Later with medication, he started settling down. He went to a vocational centre where he made products as per his skills. Meanwhile at home, he started to contribute to quite a few chores that include complete laundry, few kitchen tasks, garden jobs, etc. All these were taught with aids (physical & visual) each step at a time. As mothers, we often give up our careers. I decided to set up my architectural practice at home. It worked well for me. I could do my work and have my “me-time” when the children were at school.
And as life seemed going on well, Lockdown 2020 happened…
The first week went about figuring out how to manage activities and time meaningfully. Scheduling and structuring everything for my son has always been done diligently. It was natural to follow the same idea and tweak it for the lockdown.
We need to stay healthy and fit – physically and mentally, not only the person with special needs, but the family as a whole. If the the primary caregiver (me for Ashwin) i.e. the engine is fine, the wheels can move smoothly. So, when the 21 day national lockdown was announced, we realised that we had to prepare for the long haul. I charted out a plan – structure the day with activities and make use of resources we have in the best possible way.
Now with the lockdown extended, the aim is to teach Ashwin basic cooking using visual recipes and gadgets. For this, he needs to be taught a subset of skills like measuring, etc. We are working on it and hopefully, this will be a step towards his independence.
Dividing and delegating chores amongst ourselves makes it easy for all. The biggest surprise is Ashwin – always in a good mood and never a whimper from him. They say it takes 21 days to form a habit. I taught him to wash his own plate. And after 3 weeks, he does it himself after every meal, without any prompt. The focus is also to convert his embroidery and thread work into products that would be viable in today’s market – thereby create a brand for him.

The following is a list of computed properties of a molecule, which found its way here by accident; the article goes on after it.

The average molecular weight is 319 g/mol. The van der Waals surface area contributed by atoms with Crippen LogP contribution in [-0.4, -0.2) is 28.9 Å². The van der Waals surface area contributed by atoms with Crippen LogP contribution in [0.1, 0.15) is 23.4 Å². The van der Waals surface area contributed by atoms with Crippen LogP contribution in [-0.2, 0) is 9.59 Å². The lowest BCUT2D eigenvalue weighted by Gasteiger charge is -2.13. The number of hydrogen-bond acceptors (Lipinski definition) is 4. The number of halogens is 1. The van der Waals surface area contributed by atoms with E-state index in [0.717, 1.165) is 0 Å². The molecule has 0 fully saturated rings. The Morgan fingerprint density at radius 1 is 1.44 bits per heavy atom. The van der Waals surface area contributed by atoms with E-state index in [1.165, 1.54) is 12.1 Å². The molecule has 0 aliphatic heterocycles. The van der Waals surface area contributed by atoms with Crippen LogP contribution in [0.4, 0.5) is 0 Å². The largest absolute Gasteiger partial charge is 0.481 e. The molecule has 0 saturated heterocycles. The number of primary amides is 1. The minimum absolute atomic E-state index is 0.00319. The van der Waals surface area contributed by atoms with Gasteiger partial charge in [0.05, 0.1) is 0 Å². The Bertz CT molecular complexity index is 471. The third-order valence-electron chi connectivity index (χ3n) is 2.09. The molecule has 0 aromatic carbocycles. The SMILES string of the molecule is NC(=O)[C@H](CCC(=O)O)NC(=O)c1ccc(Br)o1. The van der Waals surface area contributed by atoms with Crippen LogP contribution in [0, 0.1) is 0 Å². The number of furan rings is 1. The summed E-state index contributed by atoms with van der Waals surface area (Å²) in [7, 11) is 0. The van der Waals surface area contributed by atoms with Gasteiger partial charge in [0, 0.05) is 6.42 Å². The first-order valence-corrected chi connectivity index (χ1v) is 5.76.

It’s the end of Lockdown 4.0 and Goa is ready to open up. We stayed home all summer and kept the coronavirus at bay from our community in Goa. We don’t know what the future will be, but we now know we have to live with the virus. The summer holidays are over and we have missed the travels and the outings to the beach.
But that’s fine – we have survived the lockdown till date, and most importantly remained healthy. We have the freedom to walk in our neighbourhood and have learnt to use the mask. People have adapted to a new normal – which is generally difficult for persons with autism. My son has been in the best of moods – always smiling and happy that he gets four meals a day. And he has been doing all work entrusted to him with no complaints. So much to learn from him – his silence speaks all and has redefined the meaning of “being content” for us.
Yes, life is a roller coaster ride. And the ride continues… And in this journey, we must remember, there is a silver lining to every dark cloud.
Cover image : Stock photo
Story images : Author